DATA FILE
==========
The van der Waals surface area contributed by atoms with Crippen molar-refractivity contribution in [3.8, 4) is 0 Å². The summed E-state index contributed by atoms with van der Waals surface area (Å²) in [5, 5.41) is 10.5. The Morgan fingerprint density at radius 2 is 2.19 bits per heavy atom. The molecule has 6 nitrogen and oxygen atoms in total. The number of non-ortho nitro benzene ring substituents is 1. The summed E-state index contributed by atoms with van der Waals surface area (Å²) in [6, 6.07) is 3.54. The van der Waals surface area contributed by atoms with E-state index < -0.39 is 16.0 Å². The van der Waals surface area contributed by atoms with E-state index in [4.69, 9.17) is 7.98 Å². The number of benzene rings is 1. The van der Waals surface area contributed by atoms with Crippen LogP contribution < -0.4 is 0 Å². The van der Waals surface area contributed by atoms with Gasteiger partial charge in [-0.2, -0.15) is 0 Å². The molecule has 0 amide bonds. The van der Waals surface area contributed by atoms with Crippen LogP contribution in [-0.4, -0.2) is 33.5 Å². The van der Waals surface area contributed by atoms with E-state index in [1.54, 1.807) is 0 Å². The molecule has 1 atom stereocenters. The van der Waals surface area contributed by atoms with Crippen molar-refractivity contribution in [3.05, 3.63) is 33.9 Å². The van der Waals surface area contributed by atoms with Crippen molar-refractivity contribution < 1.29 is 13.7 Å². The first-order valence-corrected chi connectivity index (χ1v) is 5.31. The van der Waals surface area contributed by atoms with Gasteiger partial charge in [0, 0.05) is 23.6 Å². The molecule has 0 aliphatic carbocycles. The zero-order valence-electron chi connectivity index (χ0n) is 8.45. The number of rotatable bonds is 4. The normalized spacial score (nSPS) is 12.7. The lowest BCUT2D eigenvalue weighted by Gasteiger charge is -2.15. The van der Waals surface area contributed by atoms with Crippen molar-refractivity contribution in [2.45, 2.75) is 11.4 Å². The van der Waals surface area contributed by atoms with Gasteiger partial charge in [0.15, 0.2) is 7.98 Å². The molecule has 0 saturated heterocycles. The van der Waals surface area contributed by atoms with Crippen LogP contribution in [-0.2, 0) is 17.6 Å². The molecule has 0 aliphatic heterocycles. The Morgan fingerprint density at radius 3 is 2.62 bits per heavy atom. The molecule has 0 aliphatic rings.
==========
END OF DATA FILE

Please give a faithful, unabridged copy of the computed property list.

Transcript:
The van der Waals surface area contributed by atoms with Crippen molar-refractivity contribution in [3.8, 4) is 0 Å². The summed E-state index contributed by atoms with van der Waals surface area (Å²) in [5, 5.41) is 10.5. The Morgan fingerprint density at radius 2 is 2.19 bits per heavy atom. The molecule has 6 nitrogen and oxygen atoms in total. The number of non-ortho nitro benzene ring substituents is 1. The summed E-state index contributed by atoms with van der Waals surface area (Å²) in [6, 6.07) is 3.54. The van der Waals surface area contributed by atoms with E-state index < -0.39 is 16.0 Å². The van der Waals surface area contributed by atoms with E-state index in [4.69, 9.17) is 7.98 Å². The number of benzene rings is 1. The van der Waals surface area contributed by atoms with Crippen LogP contribution < -0.4 is 0 Å². The van der Waals surface area contributed by atoms with Gasteiger partial charge in [-0.2, -0.15) is 0 Å². The molecule has 0 amide bonds. The van der Waals surface area contributed by atoms with Crippen LogP contribution in [-0.4, -0.2) is 33.5 Å². The van der Waals surface area contributed by atoms with E-state index in [1.54, 1.807) is 0 Å². The molecule has 1 atom stereocenters. The van der Waals surface area contributed by atoms with Crippen molar-refractivity contribution in [3.05, 3.63) is 33.9 Å². The van der Waals surface area contributed by atoms with Crippen molar-refractivity contribution < 1.29 is 13.7 Å². The first-order valence-corrected chi connectivity index (χ1v) is 5.31. The van der Waals surface area contributed by atoms with Gasteiger partial charge in [0, 0.05) is 23.6 Å². The molecule has 0 aliphatic carbocycles. The zero-order valence-electron chi connectivity index (χ0n) is 8.45. The number of rotatable bonds is 4. The normalized spacial score (nSPS) is 12.7. The lowest BCUT2D eigenvalue weighted by Gasteiger charge is -2.15. The van der Waals surface area contributed by atoms with Crippen molar-refractivity contribution in [2.45, 2.75) is 11.4 Å². The van der Waals surface area contributed by atoms with Gasteiger partial charge in [0.15, 0.2) is 7.98 Å². The molecule has 0 saturated heterocycles. The van der Waals surface area contributed by atoms with Crippen LogP contribution in [-0.2, 0) is 17.6 Å². The molecule has 0 aliphatic heterocycles. The Morgan fingerprint density at radius 3 is 2.62 bits per heavy atom. The molecule has 0 aliphatic rings.